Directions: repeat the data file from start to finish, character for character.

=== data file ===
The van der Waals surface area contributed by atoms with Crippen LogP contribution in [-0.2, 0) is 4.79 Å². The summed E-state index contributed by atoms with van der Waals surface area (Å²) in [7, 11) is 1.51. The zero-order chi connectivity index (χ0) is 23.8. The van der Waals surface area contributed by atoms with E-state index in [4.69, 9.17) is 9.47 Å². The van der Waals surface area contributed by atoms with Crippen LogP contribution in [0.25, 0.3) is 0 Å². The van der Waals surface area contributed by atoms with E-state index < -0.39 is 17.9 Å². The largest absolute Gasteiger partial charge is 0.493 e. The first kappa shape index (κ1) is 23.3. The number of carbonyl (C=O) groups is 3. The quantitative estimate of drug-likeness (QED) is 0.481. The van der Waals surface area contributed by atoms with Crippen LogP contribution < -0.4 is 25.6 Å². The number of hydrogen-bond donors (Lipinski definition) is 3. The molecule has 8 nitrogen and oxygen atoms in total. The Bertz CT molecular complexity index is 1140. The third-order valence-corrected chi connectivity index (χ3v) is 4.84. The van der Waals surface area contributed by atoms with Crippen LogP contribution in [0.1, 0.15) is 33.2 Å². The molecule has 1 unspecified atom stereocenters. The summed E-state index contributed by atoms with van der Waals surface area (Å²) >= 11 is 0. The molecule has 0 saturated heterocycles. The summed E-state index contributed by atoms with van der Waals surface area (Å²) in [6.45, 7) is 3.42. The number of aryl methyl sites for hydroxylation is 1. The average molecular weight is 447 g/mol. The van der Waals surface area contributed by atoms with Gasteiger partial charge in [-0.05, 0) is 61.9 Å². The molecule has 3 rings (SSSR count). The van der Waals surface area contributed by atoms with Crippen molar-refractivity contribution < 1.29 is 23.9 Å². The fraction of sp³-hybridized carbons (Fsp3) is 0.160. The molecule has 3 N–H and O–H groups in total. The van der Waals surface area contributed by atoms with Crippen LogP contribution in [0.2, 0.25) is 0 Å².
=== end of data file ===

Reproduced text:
The van der Waals surface area contributed by atoms with Crippen LogP contribution in [-0.2, 0) is 4.79 Å². The summed E-state index contributed by atoms with van der Waals surface area (Å²) in [7, 11) is 1.51. The zero-order chi connectivity index (χ0) is 23.8. The van der Waals surface area contributed by atoms with E-state index in [4.69, 9.17) is 9.47 Å². The van der Waals surface area contributed by atoms with Crippen LogP contribution in [0.25, 0.3) is 0 Å². The van der Waals surface area contributed by atoms with E-state index < -0.39 is 17.9 Å². The largest absolute Gasteiger partial charge is 0.493 e. The first kappa shape index (κ1) is 23.3. The number of carbonyl (C=O) groups is 3. The quantitative estimate of drug-likeness (QED) is 0.481. The van der Waals surface area contributed by atoms with Crippen LogP contribution < -0.4 is 25.6 Å². The number of hydrogen-bond donors (Lipinski definition) is 3. The molecule has 8 nitrogen and oxygen atoms in total. The Bertz CT molecular complexity index is 1140. The third-order valence-corrected chi connectivity index (χ3v) is 4.84. The van der Waals surface area contributed by atoms with Crippen LogP contribution in [0.1, 0.15) is 33.2 Å². The molecule has 1 unspecified atom stereocenters. The summed E-state index contributed by atoms with van der Waals surface area (Å²) >= 11 is 0. The molecule has 0 saturated heterocycles. The summed E-state index contributed by atoms with van der Waals surface area (Å²) in [6.45, 7) is 3.42. The number of aryl methyl sites for hydroxylation is 1. The average molecular weight is 447 g/mol. The van der Waals surface area contributed by atoms with Gasteiger partial charge in [-0.05, 0) is 61.9 Å². The molecule has 3 rings (SSSR count). The van der Waals surface area contributed by atoms with Crippen molar-refractivity contribution < 1.29 is 23.9 Å². The fraction of sp³-hybridized carbons (Fsp3) is 0.160. The molecule has 3 N–H and O–H groups in total. The van der Waals surface area contributed by atoms with Crippen LogP contribution in [0.2, 0.25) is 0 Å².